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Oral rehabilitation under dental general anesthesia, conscious sedation, and conventional techniques in patients affected by cerebral palsy

  • Juan Pablo Loyola-Rodriguez1,*,
  • Ana Alicia Aguilera-Morelos1
  • Miguel Angel Santos-Diaz1
  • Veronica Zavala-Alonso1
  • Claudia Davila-Perez1
  • Honorio Olvera-Delgado1
  • Nuria Patiño-Marin1
  • Iris De Leon-Cobian1

1Dental Research Center and Master's Degree in Dental Science at San Luis Potosi University, Mexico

DOI: 10.17796/jcpd.28.4.e103u071237388h8 Vol.28,Issue 4,October 2004 pp.279-284

Published: 01 October 2004

*Corresponding Author(s): Juan Pablo Loyola-Rodriguez E-mail:


The purpose of this report is to find the use of different alternatives for dental treatment, from general

anesthesia to conventional techniques, in patients affected by cerebral palsy (CP) in a dental school setting.The

sample was divided into two groups: (1) children, and (2) adolescents and young adults; 38 patients (20 female

and 18 male) with diagnostic of CP were included. Risks and benefits of conscious sedation and general

anesthesia were written into a consent form and these were discussed with parents or guardians of each affected

patient.The mean age was 7.14 ± 2.2 years for children´s group and 18.5 ± 3.06 years for adolescent and young

adult group.Most children (77.3%) were classified as ASA II with a level of behavior I-II according to Frankl´s

scale and these patients were treated under general anesthesia (GA). For patients that were classified as of

positive behavior with little necessity of dental procedures, independent of the medically compromised level,

dental treatment was done with conventional techniques or with conscious sedation. Dental frequency procedures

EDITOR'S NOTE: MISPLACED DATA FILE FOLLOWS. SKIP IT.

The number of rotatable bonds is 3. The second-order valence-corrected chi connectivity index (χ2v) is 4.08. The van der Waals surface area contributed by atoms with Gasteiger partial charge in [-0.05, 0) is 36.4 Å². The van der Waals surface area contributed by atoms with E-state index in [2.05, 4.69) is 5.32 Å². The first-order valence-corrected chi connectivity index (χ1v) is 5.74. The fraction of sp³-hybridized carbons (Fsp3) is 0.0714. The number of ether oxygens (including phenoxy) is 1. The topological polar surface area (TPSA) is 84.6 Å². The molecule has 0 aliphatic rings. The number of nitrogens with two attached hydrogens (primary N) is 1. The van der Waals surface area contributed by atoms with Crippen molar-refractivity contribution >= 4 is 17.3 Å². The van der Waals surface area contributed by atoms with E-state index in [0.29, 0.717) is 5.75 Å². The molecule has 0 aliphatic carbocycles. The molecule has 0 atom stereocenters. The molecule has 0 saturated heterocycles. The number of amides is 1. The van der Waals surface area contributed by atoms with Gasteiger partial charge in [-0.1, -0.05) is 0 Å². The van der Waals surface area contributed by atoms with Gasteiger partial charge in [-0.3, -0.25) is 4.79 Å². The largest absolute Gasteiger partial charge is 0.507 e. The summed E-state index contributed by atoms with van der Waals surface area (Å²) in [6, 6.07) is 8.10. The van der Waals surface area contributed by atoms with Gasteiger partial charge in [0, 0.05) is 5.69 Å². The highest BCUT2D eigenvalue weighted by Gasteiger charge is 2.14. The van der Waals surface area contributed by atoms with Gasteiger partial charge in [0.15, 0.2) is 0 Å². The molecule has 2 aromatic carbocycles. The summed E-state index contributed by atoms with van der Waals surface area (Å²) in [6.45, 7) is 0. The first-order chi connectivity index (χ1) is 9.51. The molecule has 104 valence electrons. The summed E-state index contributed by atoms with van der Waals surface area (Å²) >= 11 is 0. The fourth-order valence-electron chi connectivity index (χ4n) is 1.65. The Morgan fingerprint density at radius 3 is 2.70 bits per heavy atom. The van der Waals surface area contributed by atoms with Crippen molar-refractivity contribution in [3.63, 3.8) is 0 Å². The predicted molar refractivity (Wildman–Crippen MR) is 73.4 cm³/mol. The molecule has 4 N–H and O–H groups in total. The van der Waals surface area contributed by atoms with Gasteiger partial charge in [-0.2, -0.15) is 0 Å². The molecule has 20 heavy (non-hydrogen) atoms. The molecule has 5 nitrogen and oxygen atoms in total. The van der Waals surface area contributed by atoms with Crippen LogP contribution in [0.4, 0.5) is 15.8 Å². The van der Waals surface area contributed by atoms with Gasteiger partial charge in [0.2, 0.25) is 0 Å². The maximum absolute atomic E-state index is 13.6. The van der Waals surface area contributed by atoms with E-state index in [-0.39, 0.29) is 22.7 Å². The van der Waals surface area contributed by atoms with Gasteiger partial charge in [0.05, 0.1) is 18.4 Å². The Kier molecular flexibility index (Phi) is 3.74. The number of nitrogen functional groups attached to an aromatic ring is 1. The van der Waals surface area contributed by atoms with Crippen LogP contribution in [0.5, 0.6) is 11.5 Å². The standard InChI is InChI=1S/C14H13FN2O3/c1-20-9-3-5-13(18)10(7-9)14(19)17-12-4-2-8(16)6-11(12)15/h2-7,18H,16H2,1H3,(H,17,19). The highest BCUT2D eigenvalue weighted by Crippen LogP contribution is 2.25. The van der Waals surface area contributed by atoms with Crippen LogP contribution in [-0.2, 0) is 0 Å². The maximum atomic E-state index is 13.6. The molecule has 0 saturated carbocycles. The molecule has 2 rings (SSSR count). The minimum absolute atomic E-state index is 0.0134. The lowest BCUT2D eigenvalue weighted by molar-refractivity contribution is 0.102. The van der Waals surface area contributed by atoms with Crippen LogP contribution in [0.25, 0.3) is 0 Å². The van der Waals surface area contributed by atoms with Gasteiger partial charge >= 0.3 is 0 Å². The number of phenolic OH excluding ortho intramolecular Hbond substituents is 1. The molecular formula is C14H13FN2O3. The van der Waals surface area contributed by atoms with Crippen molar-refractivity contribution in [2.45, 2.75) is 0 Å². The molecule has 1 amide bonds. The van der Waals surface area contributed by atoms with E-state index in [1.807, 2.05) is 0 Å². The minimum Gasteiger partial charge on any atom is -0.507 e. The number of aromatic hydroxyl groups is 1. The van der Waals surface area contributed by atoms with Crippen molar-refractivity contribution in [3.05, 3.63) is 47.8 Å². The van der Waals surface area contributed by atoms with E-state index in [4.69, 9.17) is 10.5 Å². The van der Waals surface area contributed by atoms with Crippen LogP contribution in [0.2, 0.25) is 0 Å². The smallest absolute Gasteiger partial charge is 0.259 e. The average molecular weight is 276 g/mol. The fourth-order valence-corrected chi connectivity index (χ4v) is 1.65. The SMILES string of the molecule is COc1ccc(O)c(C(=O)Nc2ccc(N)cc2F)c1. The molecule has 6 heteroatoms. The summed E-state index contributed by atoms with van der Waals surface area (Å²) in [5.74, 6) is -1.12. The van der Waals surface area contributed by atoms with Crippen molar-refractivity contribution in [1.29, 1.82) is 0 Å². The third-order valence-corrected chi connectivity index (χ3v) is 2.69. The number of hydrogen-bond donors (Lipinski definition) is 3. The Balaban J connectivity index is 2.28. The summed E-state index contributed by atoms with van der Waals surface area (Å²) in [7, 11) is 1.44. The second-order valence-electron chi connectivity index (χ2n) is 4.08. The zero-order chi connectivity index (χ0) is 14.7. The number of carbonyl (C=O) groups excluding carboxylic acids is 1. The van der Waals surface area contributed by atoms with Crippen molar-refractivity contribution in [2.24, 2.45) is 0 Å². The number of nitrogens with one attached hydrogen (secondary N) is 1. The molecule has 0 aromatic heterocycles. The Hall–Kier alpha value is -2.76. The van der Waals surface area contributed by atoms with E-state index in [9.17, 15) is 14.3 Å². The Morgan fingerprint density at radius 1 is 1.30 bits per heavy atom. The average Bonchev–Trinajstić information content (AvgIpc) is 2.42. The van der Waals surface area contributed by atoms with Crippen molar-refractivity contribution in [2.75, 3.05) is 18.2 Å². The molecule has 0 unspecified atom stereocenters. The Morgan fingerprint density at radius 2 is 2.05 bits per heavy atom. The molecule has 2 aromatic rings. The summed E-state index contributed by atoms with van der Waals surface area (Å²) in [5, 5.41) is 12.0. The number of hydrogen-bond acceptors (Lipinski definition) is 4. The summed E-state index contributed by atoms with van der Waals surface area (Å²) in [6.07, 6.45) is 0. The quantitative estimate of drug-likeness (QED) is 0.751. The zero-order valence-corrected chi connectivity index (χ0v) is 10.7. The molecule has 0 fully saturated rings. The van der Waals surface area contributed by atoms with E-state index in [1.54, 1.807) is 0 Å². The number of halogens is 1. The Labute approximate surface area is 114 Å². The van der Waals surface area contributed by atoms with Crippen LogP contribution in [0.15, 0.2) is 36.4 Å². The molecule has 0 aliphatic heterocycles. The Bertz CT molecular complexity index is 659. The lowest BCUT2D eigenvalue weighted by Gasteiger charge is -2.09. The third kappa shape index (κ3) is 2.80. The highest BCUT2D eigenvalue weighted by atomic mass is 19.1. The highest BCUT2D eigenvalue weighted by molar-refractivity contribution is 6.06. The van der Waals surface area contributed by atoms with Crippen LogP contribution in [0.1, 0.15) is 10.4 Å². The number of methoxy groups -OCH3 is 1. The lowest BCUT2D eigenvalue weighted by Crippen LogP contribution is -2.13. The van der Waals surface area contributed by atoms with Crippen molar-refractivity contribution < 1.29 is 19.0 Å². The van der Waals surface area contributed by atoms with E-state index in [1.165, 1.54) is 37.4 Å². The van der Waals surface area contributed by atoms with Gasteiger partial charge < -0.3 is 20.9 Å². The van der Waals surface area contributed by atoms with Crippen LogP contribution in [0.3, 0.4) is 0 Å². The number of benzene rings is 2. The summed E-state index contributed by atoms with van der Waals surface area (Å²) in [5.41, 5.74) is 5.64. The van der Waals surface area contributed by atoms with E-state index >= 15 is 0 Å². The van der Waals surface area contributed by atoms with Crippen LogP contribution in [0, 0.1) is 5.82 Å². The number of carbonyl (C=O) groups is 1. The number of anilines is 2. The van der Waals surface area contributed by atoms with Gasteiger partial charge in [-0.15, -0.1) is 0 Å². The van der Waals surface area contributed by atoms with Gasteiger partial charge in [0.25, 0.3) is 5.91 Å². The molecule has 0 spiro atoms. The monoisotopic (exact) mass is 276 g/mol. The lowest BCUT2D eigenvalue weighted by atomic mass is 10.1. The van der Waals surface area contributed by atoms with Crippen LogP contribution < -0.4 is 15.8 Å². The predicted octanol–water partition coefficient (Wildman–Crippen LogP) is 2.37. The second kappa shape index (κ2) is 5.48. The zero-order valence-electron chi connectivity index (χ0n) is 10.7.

were as follows: composites, dental prophylaxis, and dental extractions in children; in adolescents and

adults, important to point out is that in anterior teeth and molars endodontic treatment, and surgical procedures

increased in frequency. The mixture sevoflurane-propofol worked well during pre-, peri-, and post-operative

procedures. During the discharge process, most patients needed a recovery of 20-40 minutes, after which they

were awake and oriented, breathing comfortably with stable vital signs. It was concluded that GA with

sevoflurane-propofol and conscious sedation are an excellent tool to provide dental treatment in CP patients in

a dental school setting without most of the major postoperative complications, such as nausea and vomiting.

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Juan Pablo Loyola-Rodriguez,Ana Alicia Aguilera-Morelos,Miguel Angel Santos-Diaz,Veronica Zavala-Alonso,Claudia Davila-Perez,Honorio Olvera-Delgado,Nuria Patiño-Marin,Iris De Leon-Cobian. Oral rehabilitation under dental general anesthesia, conscious sedation, and conventional techniques in patients affected by cerebral palsy. Journal of Clinical Pediatric Dentistry. 2004. 28(4);279-284.


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